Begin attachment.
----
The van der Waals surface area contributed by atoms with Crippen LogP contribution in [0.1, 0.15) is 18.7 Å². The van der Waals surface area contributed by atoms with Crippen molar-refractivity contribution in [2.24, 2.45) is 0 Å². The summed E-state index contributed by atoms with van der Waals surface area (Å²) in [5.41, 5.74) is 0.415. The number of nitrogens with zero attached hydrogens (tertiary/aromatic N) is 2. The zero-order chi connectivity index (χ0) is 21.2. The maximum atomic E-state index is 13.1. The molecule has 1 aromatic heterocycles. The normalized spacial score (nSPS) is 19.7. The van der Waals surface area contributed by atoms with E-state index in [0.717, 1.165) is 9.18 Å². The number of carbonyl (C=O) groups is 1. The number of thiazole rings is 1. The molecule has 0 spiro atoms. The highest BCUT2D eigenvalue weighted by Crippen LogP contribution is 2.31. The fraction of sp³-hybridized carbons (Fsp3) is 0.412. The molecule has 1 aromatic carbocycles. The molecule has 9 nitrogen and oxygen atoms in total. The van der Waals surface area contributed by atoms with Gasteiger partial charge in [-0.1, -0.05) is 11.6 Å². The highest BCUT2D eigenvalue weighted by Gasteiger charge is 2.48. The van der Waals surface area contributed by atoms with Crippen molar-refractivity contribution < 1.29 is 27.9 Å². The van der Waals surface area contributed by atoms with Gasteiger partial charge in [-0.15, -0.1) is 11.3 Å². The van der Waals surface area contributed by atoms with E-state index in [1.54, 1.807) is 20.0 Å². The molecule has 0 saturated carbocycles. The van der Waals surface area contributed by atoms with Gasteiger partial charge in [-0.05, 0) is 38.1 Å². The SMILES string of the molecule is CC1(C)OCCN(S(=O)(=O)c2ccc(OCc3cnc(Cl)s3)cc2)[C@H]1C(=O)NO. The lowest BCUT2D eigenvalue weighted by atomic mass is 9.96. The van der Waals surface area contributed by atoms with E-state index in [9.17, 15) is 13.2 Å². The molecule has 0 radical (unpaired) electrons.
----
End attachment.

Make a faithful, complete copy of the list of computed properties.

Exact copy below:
The van der Waals surface area contributed by atoms with Crippen LogP contribution in [0.1, 0.15) is 18.7 Å². The van der Waals surface area contributed by atoms with Crippen molar-refractivity contribution in [2.24, 2.45) is 0 Å². The summed E-state index contributed by atoms with van der Waals surface area (Å²) in [5.41, 5.74) is 0.415. The number of nitrogens with zero attached hydrogens (tertiary/aromatic N) is 2. The zero-order chi connectivity index (χ0) is 21.2. The maximum atomic E-state index is 13.1. The molecule has 1 aromatic heterocycles. The normalized spacial score (nSPS) is 19.7. The van der Waals surface area contributed by atoms with E-state index in [0.717, 1.165) is 9.18 Å². The number of carbonyl (C=O) groups is 1. The number of thiazole rings is 1. The molecule has 0 spiro atoms. The highest BCUT2D eigenvalue weighted by Crippen LogP contribution is 2.31. The fraction of sp³-hybridized carbons (Fsp3) is 0.412. The molecule has 1 aromatic carbocycles. The molecule has 9 nitrogen and oxygen atoms in total. The van der Waals surface area contributed by atoms with Gasteiger partial charge in [-0.1, -0.05) is 11.6 Å². The highest BCUT2D eigenvalue weighted by Gasteiger charge is 2.48. The van der Waals surface area contributed by atoms with Crippen molar-refractivity contribution < 1.29 is 27.9 Å². The van der Waals surface area contributed by atoms with Gasteiger partial charge in [-0.15, -0.1) is 11.3 Å². The van der Waals surface area contributed by atoms with E-state index in [1.54, 1.807) is 20.0 Å². The molecule has 0 saturated carbocycles. The van der Waals surface area contributed by atoms with Gasteiger partial charge in [-0.05, 0) is 38.1 Å². The SMILES string of the molecule is CC1(C)OCCN(S(=O)(=O)c2ccc(OCc3cnc(Cl)s3)cc2)[C@H]1C(=O)NO. The lowest BCUT2D eigenvalue weighted by atomic mass is 9.96. The van der Waals surface area contributed by atoms with E-state index in [9.17, 15) is 13.2 Å². The molecule has 0 radical (unpaired) electrons.